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Spurs 50 for 50, number 30: Michael Finley

A star with the Suns and Mavs, Finley embraced a more specialized role on a Spurs title team and made his own contributions to both rivalries.

San Antonio Spurs v Sacramento Kings Photo by Rocky Widner/NBAE via Getty Images

This year the Spurs are celebrating their 50th season in San Antonio. There have been many highs and a few lows. One trademark of the San Antonio Spurs has been their culture and their consistency. The keys to those qualities lie in their players. Always noted for development as well as being ahead of the curve on scouting international players, the Spurs way has made the franchise one of the most successful of all time. As we look back on the Silver & Black, we recognize the top 50 players in Spurs history. Each day, we will move up the countdown.

30 - Michael Finley

A Badger legend, Mavs great, and 2nd runner-up to Rookie of the Year as a Sun, Michael Finley came to San Antonio approaching the twilight of his career, still playing 347 of his 1103 NBA games as a Spur and winning a championship in 2007.

A career starter up until his arrival in South Texas, Finley embraced a more specialized role as a 32-year-old, upping his three-point rate and shifting between Manu Ginobili’s table setter in the starting lineup and key reserve. The transition from featured star to cog in the Big Three machine isn’t for everyone — Robert Horry warned Finley of the team’s “robotic” nature — but Finley excelled within the Spurs system and still sits 10th all time on the franchise leader board in threes made.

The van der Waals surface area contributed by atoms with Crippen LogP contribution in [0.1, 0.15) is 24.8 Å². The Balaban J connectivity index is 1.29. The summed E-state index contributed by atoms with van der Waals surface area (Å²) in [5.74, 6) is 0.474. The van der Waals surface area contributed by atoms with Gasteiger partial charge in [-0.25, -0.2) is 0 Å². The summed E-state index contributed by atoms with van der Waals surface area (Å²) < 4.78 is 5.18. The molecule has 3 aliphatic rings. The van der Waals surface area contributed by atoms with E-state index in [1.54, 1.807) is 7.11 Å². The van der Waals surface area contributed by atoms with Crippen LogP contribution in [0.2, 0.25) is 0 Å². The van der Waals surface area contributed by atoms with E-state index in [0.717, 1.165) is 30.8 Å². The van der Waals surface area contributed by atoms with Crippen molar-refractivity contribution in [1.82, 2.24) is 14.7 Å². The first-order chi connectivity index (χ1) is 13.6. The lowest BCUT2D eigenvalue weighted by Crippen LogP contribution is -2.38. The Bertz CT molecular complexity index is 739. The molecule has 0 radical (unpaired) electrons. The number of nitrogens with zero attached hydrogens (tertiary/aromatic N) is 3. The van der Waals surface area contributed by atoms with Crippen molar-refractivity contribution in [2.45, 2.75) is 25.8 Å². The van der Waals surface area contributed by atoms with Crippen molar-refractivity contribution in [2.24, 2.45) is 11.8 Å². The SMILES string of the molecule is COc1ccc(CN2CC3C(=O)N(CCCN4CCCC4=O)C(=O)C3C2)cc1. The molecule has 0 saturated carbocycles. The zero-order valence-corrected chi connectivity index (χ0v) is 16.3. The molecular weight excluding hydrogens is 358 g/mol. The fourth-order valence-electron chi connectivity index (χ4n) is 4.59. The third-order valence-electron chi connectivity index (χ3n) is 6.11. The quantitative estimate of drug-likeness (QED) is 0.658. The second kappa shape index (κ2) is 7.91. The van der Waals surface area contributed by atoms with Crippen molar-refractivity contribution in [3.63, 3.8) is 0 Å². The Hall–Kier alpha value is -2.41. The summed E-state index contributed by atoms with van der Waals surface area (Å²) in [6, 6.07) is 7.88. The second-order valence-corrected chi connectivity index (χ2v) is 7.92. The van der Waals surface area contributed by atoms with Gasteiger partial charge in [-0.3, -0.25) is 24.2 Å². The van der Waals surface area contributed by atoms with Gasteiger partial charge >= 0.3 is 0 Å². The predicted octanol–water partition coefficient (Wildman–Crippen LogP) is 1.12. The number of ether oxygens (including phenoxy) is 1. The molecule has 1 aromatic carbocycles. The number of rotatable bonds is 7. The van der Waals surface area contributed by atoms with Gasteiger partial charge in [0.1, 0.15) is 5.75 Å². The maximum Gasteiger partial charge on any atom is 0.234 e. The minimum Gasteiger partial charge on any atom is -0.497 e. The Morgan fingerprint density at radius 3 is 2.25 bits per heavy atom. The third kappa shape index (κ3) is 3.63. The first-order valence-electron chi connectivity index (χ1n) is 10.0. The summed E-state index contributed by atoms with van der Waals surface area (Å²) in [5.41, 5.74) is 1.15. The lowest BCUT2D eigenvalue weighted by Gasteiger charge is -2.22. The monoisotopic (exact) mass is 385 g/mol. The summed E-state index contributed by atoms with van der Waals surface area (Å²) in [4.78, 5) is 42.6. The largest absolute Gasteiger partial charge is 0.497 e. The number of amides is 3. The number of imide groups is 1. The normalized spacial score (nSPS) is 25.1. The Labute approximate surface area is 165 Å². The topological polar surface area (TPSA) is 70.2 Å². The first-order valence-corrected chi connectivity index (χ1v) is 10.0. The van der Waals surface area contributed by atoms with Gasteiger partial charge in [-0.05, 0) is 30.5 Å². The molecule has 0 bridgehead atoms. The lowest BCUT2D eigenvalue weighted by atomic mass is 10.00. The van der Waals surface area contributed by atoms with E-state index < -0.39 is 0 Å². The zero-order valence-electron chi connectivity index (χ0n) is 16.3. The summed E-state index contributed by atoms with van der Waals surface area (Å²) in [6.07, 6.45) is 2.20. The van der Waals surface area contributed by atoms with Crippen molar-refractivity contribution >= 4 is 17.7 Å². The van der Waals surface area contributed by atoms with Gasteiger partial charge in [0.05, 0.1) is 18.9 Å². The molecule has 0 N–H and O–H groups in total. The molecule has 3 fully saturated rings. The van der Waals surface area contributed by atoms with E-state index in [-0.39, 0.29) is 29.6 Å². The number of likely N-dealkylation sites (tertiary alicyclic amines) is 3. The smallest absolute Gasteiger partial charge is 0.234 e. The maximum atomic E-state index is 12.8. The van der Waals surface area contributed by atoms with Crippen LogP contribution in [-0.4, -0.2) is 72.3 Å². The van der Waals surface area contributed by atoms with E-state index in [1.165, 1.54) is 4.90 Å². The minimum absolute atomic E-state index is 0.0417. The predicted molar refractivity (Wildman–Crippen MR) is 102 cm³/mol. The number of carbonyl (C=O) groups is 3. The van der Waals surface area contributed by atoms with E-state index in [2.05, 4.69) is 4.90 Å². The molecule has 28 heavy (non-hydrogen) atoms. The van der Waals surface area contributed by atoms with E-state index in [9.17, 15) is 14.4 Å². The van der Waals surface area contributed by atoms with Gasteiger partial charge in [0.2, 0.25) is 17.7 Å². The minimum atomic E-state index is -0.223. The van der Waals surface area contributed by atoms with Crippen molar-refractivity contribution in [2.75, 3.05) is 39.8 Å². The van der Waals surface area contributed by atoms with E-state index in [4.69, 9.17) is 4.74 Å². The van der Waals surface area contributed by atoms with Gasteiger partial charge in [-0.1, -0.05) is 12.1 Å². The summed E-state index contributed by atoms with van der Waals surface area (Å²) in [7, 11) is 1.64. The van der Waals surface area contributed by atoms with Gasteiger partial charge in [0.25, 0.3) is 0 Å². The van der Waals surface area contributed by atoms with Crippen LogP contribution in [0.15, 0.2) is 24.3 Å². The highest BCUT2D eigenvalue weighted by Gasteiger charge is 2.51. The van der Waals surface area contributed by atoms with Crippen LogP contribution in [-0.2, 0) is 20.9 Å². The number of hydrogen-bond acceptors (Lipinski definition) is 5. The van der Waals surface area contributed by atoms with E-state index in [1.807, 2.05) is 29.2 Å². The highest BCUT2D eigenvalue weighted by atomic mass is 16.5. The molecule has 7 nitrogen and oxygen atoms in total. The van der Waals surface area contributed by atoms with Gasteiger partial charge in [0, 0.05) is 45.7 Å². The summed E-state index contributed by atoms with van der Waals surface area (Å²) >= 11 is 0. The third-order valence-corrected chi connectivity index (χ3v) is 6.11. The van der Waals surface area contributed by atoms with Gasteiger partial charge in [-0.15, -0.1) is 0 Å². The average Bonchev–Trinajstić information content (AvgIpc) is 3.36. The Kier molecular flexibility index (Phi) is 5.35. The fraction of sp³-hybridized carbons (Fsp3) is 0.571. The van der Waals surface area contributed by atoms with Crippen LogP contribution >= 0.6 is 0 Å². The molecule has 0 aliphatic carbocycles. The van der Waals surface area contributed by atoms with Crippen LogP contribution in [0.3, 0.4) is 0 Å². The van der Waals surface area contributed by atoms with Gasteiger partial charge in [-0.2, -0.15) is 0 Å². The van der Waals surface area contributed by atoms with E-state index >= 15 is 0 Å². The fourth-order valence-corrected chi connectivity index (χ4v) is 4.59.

Finley’s past as a Sun and Maverick makes for a a fun wrinkle in his Spurs career, given the rivalries at play when he switched to Silver and Black. He got an immediate initiation in 2006 with a 2nd round series against Dallas, a classic that went the distance, had Finley on the receiving end of a cheap shot from former teammate Jason Terry, and ended in pure heartbreak. He’d face the Mavs in the playoffs a couple of more times, but dealt arguably his biggest blow in 2008 against Phoenix with this equalizer (which set up a Tim Duncan classic after regulation).

Finley was a key contributor in the Spurs’ 2007 title run, which ended in a cakewalk against the Cavs but involved harder fought matchups earlier on against the Nuggets and Suns, in which Finley was among the team’s scoring leaders. In their round 1 elimination of Phoenix, Finley put up 26 points and a record that still stands today, a franchise-best 8 three pointers (on 9 attempts).

Finley’s averages as a Spur of 9.3 points and 3 rebounds pale in comparison to his career numbers — and that was exactly the point when he signed at 32. He adapted to a familiar path and in the process made it his own, eschewing individual stats for the chase for a ring. And he got one.

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